The damage of societal expectations

By Lauren Stohler
November 17, 2016

Creative Commons/Pexels
Creative Commons/Pexels
Creative Commons/Pexels
Creative Commons/Pexels

No matter how many days I swam during the summer, played soccer in the fall, participated in softball in the spring, and figure skated all year, I always had some baby fat during my adolescence that clung to my midsection. I was never the smallest girl in the room, and it never seemed to matter to me before I got to middle school. The relentless bullying and cyber-attacks spread like a raging wildfire, and I was in a position where I was more in tune with ‘what was wrong with me’ than ever, and left answerless as to why my body was such a problem.

Through the first half of high school, I made sure that my natural thickness was seen as curves and not fat. Not only was I exercising at an unhealthy and crazed rate along with doing two sports, I was only eating a solitary apple at lunch each day. I squeezed myself into the smallest clothing and held my breath way too often just to avoid the notion that I was taking up too much space. I knew I wasn’t the only one dealing with the feelings of inadequacy and bodily fixation, but no one else was talking about it, so neither did I.

Within my junior year, I had cracked. Gaining 80 pounds at an alarmingly fast rate, I was going through one of the most challenging and heart-wrenching series of events my life had experienced, and my body couldn’t handle the stress along with my diagnosis of Polycystic Ovarian Syndrome. In the midst of an ugly and emotionally damaging court case that centered around sexual abuse that happened to me from early adolescence to the start of my teenage years, not only was I battling against family members, but I was spending countless hours in counseling to repair the uncovered destruction from years of being molested and sexually, emotionally, and verbally attacked. Yet, bullies and relentlessly evil remarks never cease when a body’s appearance does not match society’s strict and unwavering mold, despite the personal battles that everyone is subjected to going through.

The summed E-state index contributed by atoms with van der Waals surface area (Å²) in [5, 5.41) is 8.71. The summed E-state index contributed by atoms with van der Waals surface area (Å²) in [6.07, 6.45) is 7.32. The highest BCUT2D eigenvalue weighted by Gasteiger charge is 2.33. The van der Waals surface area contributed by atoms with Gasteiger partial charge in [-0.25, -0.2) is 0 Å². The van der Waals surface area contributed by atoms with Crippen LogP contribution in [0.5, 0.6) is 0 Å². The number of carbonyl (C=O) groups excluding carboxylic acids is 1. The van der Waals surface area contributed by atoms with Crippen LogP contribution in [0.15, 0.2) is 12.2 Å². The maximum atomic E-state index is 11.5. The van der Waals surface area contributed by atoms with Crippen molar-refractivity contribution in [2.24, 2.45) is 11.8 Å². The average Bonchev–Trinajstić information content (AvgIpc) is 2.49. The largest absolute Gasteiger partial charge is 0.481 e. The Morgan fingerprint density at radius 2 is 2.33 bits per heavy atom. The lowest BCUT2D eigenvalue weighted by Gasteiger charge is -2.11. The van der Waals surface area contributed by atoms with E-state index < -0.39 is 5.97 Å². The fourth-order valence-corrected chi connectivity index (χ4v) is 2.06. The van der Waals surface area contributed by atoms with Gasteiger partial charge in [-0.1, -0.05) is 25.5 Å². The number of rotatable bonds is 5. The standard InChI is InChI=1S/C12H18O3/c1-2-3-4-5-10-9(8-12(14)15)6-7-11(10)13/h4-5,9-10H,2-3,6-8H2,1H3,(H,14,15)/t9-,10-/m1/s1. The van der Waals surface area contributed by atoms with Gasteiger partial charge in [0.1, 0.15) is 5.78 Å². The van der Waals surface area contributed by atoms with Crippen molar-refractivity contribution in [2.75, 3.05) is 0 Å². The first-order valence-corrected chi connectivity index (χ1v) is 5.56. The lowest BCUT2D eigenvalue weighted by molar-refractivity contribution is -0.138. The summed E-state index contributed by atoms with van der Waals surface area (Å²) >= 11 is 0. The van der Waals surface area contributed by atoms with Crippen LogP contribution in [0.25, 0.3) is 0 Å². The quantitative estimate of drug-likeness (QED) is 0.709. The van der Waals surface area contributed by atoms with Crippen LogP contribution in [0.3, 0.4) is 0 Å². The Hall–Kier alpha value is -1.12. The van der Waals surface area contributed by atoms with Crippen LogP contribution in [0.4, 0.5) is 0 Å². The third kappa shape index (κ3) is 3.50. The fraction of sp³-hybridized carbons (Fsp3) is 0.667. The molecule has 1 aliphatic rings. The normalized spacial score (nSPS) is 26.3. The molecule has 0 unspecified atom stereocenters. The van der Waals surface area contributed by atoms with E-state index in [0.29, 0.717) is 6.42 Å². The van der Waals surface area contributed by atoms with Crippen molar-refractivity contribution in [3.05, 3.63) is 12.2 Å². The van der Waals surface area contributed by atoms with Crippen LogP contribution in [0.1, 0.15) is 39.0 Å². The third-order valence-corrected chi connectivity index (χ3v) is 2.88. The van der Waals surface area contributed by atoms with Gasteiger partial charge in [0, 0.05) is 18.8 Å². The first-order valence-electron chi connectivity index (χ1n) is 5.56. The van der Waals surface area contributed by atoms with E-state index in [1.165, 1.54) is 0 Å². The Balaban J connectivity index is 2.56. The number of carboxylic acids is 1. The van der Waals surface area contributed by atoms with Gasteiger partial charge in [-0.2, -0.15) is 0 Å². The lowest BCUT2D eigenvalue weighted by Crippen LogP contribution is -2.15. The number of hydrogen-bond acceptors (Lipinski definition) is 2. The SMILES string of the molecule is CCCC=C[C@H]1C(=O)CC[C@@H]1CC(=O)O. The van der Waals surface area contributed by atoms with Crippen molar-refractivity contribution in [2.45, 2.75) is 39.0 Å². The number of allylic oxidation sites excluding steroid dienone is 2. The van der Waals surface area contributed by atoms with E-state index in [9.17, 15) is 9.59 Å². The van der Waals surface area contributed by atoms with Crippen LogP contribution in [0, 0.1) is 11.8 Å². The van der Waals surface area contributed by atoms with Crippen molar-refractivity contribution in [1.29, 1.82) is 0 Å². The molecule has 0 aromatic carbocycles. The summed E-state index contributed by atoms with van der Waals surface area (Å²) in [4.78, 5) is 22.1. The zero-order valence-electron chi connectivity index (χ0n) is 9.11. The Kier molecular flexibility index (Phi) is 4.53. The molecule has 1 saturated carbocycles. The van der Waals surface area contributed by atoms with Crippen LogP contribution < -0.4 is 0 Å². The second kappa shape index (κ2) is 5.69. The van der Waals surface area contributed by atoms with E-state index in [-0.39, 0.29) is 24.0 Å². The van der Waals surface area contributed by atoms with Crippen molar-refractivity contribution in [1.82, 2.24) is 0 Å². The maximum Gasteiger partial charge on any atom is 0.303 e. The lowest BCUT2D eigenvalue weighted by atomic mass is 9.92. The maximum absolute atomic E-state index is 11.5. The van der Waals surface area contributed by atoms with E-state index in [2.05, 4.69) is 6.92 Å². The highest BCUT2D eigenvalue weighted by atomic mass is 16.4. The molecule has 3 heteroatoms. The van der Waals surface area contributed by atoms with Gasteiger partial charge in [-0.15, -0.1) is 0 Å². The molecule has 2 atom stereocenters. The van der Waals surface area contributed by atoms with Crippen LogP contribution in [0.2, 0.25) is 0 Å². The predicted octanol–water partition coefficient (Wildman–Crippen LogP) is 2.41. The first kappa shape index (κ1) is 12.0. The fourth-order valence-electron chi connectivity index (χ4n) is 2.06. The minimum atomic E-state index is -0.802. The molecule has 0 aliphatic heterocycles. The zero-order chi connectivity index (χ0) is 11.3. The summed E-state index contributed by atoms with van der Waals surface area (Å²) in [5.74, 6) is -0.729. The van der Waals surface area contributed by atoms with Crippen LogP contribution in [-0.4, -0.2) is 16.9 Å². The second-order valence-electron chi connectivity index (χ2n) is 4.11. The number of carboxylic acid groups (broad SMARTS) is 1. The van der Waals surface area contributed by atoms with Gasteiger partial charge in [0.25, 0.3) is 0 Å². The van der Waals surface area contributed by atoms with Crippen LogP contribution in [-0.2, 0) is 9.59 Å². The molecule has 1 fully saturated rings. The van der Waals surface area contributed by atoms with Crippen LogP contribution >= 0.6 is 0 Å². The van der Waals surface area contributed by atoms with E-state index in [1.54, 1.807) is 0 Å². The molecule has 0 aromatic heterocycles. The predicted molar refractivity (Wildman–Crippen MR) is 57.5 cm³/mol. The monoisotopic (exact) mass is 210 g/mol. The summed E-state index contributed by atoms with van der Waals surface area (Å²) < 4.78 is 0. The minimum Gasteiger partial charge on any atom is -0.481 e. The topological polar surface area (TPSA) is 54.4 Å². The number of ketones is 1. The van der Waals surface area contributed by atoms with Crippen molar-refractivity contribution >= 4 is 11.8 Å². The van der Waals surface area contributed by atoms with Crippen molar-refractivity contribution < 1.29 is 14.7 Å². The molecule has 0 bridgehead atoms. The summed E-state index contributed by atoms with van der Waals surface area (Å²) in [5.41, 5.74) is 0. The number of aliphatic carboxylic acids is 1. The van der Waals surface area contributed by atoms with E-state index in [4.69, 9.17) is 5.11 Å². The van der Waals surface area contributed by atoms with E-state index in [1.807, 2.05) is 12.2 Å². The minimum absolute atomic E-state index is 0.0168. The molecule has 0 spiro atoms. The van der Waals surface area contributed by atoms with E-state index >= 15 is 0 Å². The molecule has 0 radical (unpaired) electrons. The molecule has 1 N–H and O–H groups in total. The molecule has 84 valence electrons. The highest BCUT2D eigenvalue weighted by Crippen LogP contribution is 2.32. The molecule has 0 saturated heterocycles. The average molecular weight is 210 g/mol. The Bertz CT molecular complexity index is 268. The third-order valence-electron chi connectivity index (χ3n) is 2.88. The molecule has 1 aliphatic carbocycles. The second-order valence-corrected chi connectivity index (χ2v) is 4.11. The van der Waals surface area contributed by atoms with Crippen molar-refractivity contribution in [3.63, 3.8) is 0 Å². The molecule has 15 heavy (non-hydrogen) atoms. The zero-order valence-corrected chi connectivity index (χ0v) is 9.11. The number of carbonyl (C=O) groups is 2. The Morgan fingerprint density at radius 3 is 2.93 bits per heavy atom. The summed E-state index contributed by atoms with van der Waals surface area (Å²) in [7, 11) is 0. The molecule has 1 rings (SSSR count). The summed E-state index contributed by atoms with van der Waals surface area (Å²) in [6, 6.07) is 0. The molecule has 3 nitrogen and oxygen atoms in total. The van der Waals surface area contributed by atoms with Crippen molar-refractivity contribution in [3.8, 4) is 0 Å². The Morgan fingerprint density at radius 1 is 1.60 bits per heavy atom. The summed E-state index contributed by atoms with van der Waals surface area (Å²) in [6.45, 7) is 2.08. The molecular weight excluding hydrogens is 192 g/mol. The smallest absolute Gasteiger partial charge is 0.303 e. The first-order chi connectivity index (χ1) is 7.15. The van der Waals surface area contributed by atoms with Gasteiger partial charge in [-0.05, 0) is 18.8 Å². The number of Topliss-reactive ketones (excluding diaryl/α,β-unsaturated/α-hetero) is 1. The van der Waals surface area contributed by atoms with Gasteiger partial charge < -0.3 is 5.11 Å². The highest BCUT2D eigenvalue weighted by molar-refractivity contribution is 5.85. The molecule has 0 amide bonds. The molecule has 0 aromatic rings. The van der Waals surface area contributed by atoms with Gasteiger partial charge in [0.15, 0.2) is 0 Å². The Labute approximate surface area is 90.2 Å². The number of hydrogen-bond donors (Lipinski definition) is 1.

Inevitably, high school ended and I came to Cabrini, where I wasn’t subjected to body shame and physical judgment—just the personal pressure of not achieving success and constantly looking outward to see how I wasn’t meeting society and the media’s expectations of what I was supposed to look like.

The summer going into my sophomore year of college, I decided to lose the weight I had gained once and for all. Regardless of anything else, I didn’t want to feel so incredibly cast out from society and I was so fed up with feeling as though I was held back by my weight. Little did I know at the time, it was shame holding me back—not my weight. I ended up losing about 110 pounds over the course of a year and a few months, but I felt as though my body still didn’t meet the standards that society makes. Sure, good for me, I lost all of this weight but that left me with excess skin, which wasn’t seen as progress, but instead as something that needed to be flattened, to be fixed.

Olenka Hladky, a freshman psychology major, knows all too well what it is like to feel the pressures from outside sources honing in on her body image. Since second grade Hladky has been battling with anorexia, an eating disorder where one constricts themselves from the intake of food. “I would look at the girls in magazines and then I would turn back and look at my own self,” said Hladky, “and then I got sick with mononucleosis and wasn’t eating much. I lost a fair amount of weight because of the illness, and my mind put two and two together, and the amount of food I would eat slowly decreased over time to the point that I was 75 pounds at 12 years old.”

In seventh grade, Hladky was officially diagnosed with anorexia and spent some time at a hospital in Colorado. While away, she and the other girls in the program were prohibited from having cell phones, internet access, magazines, and any other products that could offset their treatment. “The media and the pictures painted by society just added fuel to the fire,” Hladky said. “We (those suffering from an eating disorder) would measure our progress and success by comparing ourselves to thin models. I would walk into a store when I was a healthy weight in recovery and would be devastated that I wouldn’t fit into a size 00. You know that picture of the thin girl in the mirror who sees herself as larger? That’s a very accurate depiction of how it was like for me, just a bit dramatized.”